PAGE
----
Amsterdam Central Station Bus platform

Amsterdam Central Station now has a very safe and efficient bus station: travelers never have to cross a bus lane, and elevators and escalators provide easy access to trains, ferries and metro.

427 Kap busstation Amsterdam CS 427 Benthem Crouwel c Jannes Linders N16 a4website

A bus station designed for travelers

The elevated bus platform is visually connected to the train platforms, and the free space underneath the bus station becomes the exclusive realm of cyclists and pedestrians. The new roof matches the monumental power of the existing roofs and their construction. With the addition of the bus station roof, the entire station is now covered by four arched roofs, designed by three different architects over a time span of almost 130 years – a beautiful symbol of the continuously changing and evolving nature of Amsterdam Central Station.

426 Busstation Amsterdam CS 426 N12 medium
427 Kap busstation Amsterdam CS 427 N4 medium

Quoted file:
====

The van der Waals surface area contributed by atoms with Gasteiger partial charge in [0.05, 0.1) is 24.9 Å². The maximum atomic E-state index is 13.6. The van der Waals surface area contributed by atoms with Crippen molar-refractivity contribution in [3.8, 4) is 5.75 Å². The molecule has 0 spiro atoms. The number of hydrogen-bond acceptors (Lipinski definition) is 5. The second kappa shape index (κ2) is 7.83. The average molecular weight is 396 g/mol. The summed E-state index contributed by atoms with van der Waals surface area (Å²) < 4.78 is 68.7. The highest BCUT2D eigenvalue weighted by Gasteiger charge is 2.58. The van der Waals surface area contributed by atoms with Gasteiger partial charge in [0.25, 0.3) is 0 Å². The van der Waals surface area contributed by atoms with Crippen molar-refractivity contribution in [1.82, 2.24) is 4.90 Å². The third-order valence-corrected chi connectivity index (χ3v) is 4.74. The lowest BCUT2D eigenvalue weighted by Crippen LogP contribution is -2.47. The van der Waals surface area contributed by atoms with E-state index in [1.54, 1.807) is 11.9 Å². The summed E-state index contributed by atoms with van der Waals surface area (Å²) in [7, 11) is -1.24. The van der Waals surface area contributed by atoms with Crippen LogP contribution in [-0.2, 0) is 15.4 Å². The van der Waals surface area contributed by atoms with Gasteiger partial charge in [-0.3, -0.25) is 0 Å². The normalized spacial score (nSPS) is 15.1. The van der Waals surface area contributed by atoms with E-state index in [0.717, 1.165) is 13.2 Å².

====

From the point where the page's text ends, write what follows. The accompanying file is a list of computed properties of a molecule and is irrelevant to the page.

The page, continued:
Dappled light effect

Red and orange transparent films in the glass plates of the new bus station roof spell out the word AMSTERDAM in giant, 22 metres high letters – giving the station emblematic visibility along the southern bank of the IJ. The colored panels refer to the former advertising texts in the gables of the monumental steam roofs and create a stunning, dappled light effect on the bus platform.

Dappled light cs

A shared space

All public transport modalities at Amsterdam Central Station are vertically separated and do not cross or interfere with each other. The bus station and train tracks are elevated, the metro lies underneath the station, and cars are guided below the IJ boulevard through the Michiel de Ruijter tunnel. This way, ground level is the safe domain of cyclists and pedestrians. Taxis and the kiss & ride area are located on ground level, but clearly set apart from the slow traffic flows.

The area in front of the ferries is organized according to the so-called ‘shared space’ principle. Without signage or traffic lights, slow traffic only has to follow one rule: give each other priority when it makes sense. The shared space principle keeps the traffic flows moving without too much interruption and works surprisingly well, even at rush hour.